Opinion
An employee at an Amazon fulfillment center in Robbinsville, New Jersey. Photo: Bess Adler/Bloomberg via Getty Images.

Three Questions: Prof. James Baron on Amazon’s New Minimum Wage

In October, Amazon said it would pay U.S. workers a minimum of $15 an hour, responding to criticism about difficult working conditions and low pay in its warehouses. We asked Prof. James Baron, an expert in human resources and labor markets, what the change would mean for workers at Amazon and other companies.


Is a $15 minimum wage enough for Amazon employees to be financially secure?

No. For a full-time employee, $15 an hour works out to $31,200 annually, which definitely does not provide financial security, particularly in the urban labor markets in which Amazon tends to operate.

What is the likely effect of this change on Amazon and its workforce?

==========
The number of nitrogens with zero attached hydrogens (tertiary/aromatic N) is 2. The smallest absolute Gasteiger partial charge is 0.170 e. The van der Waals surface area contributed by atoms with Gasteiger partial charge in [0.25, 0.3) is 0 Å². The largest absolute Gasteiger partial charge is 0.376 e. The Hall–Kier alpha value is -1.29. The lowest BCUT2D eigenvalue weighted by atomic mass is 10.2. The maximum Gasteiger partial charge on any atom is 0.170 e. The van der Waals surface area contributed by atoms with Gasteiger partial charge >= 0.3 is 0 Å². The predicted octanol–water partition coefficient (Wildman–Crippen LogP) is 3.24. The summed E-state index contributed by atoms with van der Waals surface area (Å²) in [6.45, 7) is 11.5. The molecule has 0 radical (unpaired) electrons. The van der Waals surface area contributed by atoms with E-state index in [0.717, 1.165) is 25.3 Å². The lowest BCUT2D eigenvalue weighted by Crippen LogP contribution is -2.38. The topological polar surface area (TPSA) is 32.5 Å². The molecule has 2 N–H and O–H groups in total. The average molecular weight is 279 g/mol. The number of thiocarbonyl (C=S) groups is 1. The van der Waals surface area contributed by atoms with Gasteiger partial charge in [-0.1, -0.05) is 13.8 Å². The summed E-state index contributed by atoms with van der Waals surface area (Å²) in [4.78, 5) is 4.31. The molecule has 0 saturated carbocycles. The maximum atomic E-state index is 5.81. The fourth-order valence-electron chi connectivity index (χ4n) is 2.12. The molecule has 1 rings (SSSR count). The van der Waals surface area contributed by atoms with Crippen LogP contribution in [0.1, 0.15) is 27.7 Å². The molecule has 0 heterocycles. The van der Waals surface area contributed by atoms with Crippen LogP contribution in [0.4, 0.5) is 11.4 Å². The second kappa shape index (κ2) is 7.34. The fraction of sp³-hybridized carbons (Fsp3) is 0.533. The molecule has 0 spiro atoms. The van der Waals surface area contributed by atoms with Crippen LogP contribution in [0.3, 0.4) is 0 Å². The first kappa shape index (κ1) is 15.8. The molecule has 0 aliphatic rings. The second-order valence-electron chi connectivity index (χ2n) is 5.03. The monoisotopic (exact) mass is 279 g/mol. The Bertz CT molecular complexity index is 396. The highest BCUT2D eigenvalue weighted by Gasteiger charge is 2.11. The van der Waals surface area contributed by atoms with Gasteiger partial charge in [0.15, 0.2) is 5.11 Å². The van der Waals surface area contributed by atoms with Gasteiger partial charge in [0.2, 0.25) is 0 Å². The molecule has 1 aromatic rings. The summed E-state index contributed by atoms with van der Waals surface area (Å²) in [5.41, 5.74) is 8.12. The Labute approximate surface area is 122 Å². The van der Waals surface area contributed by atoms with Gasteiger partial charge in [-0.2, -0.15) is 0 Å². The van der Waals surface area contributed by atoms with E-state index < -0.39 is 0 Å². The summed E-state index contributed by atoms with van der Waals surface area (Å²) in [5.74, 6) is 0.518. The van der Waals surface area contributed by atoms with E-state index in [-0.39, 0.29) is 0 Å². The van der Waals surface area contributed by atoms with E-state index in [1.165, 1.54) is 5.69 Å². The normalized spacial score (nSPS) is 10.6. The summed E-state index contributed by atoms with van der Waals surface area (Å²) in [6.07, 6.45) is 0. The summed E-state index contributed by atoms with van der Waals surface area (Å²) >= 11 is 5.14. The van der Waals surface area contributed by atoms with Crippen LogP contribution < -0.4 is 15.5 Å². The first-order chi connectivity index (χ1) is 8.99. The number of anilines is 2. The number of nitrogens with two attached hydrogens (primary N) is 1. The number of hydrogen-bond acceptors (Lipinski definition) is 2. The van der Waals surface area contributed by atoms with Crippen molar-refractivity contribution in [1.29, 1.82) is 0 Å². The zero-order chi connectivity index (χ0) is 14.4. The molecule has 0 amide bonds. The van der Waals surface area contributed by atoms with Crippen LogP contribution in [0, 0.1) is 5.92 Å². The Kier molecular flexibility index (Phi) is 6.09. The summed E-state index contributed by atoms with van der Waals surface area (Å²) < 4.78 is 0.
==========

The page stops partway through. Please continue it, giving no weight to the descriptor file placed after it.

Amazon is likely to have an easier time recruiting and retaining entry-level people, but it is not clear what will happen to those who are a bit above the new minimum wage, who have seen their relative standing eroded somewhat by the bottom being raised. In research my colleague Amy Wrzesniewski and I have done on a firm that did something similar, they saw increased turnover among employees who were exempt from the pay change, who were presumably disgruntled about their loss of relative status within the firm.

Are other employers likely to follow Amazon’s lead?

Not all firms have been subjected to the bad press about labor issues that Amazon has, and so may not be so inclined to jump on this bandwagon. On the other hand, Amazon is presumably making this change in part because they are finding it difficult to recruit and retain people in a tight labor market, and their competitors (a number of whom have already raised minimum pay) may be forced by the labor market to comply. And having now decided voluntarily to go to $15 an hour, Amazon now has a strong interest in using its lobbying power to try and get the minimum wage raised so as to impose this burden on their competitors.

William S. Beinecke Professor of Management